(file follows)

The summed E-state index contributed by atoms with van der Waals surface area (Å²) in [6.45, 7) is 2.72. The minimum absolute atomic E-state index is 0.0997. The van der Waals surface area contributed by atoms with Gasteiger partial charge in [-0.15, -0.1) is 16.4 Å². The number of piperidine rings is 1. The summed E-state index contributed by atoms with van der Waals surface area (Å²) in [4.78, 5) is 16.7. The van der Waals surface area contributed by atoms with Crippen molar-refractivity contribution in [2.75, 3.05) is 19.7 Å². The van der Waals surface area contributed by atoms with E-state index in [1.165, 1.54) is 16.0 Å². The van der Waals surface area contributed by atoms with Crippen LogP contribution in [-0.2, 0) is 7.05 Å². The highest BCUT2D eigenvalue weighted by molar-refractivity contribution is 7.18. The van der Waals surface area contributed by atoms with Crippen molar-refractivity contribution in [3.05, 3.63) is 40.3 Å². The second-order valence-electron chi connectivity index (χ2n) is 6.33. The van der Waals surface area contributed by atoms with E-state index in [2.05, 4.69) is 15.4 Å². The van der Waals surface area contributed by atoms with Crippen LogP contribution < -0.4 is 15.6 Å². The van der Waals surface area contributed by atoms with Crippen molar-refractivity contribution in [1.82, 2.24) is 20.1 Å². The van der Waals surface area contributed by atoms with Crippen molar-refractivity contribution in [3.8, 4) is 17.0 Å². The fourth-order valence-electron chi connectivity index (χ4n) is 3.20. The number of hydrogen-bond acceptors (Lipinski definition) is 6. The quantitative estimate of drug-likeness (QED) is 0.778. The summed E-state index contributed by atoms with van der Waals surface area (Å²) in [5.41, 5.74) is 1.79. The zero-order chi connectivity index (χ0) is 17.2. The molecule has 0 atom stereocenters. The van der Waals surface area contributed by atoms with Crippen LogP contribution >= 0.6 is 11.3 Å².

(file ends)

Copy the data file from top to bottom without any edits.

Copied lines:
The summed E-state index contributed by atoms with van der Waals surface area (Å²) in [6.45, 7) is 2.72. The minimum absolute atomic E-state index is 0.0997. The van der Waals surface area contributed by atoms with Gasteiger partial charge in [-0.15, -0.1) is 16.4 Å². The number of piperidine rings is 1. The summed E-state index contributed by atoms with van der Waals surface area (Å²) in [4.78, 5) is 16.7. The van der Waals surface area contributed by atoms with Crippen molar-refractivity contribution in [2.75, 3.05) is 19.7 Å². The van der Waals surface area contributed by atoms with E-state index in [1.165, 1.54) is 16.0 Å². The van der Waals surface area contributed by atoms with Crippen LogP contribution in [-0.2, 0) is 7.05 Å². The highest BCUT2D eigenvalue weighted by molar-refractivity contribution is 7.18. The van der Waals surface area contributed by atoms with Crippen molar-refractivity contribution in [3.05, 3.63) is 40.3 Å². The second-order valence-electron chi connectivity index (χ2n) is 6.33. The van der Waals surface area contributed by atoms with E-state index in [2.05, 4.69) is 15.4 Å². The van der Waals surface area contributed by atoms with Crippen LogP contribution < -0.4 is 15.6 Å². The van der Waals surface area contributed by atoms with Crippen molar-refractivity contribution in [1.82, 2.24) is 20.1 Å². The van der Waals surface area contributed by atoms with Crippen molar-refractivity contribution in [3.8, 4) is 17.0 Å². The fourth-order valence-electron chi connectivity index (χ4n) is 3.20. The number of hydrogen-bond acceptors (Lipinski definition) is 6. The quantitative estimate of drug-likeness (QED) is 0.778. The summed E-state index contributed by atoms with van der Waals surface area (Å²) in [5.41, 5.74) is 1.79. The zero-order chi connectivity index (χ0) is 17.2. The molecule has 0 atom stereocenters. The van der Waals surface area contributed by atoms with Crippen LogP contribution >= 0.6 is 11.3 Å².